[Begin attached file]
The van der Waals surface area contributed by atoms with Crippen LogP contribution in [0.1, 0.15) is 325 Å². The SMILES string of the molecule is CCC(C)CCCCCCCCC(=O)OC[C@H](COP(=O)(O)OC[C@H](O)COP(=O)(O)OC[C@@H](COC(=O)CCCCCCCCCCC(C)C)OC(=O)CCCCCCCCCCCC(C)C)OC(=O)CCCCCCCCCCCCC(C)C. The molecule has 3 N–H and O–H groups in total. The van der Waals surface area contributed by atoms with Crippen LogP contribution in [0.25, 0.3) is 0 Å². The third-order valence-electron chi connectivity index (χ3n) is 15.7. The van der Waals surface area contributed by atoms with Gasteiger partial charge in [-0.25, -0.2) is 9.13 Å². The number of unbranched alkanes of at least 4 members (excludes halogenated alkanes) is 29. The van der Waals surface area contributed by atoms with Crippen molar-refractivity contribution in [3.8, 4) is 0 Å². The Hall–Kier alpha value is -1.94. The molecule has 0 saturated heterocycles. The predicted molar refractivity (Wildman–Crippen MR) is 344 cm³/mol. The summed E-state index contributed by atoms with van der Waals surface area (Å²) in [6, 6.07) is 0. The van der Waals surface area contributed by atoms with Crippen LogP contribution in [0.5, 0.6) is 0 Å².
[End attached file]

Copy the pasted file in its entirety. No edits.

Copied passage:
The van der Waals surface area contributed by atoms with Crippen LogP contribution in [0.1, 0.15) is 325 Å². The SMILES string of the molecule is CCC(C)CCCCCCCCC(=O)OC[C@H](COP(=O)(O)OC[C@H](O)COP(=O)(O)OC[C@@H](COC(=O)CCCCCCCCCCC(C)C)OC(=O)CCCCCCCCCCCC(C)C)OC(=O)CCCCCCCCCCCCC(C)C. The molecule has 3 N–H and O–H groups in total. The van der Waals surface area contributed by atoms with Crippen LogP contribution in [0.25, 0.3) is 0 Å². The third-order valence-electron chi connectivity index (χ3n) is 15.7. The van der Waals surface area contributed by atoms with Gasteiger partial charge in [-0.25, -0.2) is 9.13 Å². The number of unbranched alkanes of at least 4 members (excludes halogenated alkanes) is 29. The van der Waals surface area contributed by atoms with Crippen molar-refractivity contribution in [3.8, 4) is 0 Å². The Hall–Kier alpha value is -1.94. The molecule has 0 saturated heterocycles. The predicted molar refractivity (Wildman–Crippen MR) is 344 cm³/mol. The summed E-state index contributed by atoms with van der Waals surface area (Å²) in [6, 6.07) is 0. The van der Waals surface area contributed by atoms with Crippen LogP contribution in [0.5, 0.6) is 0 Å².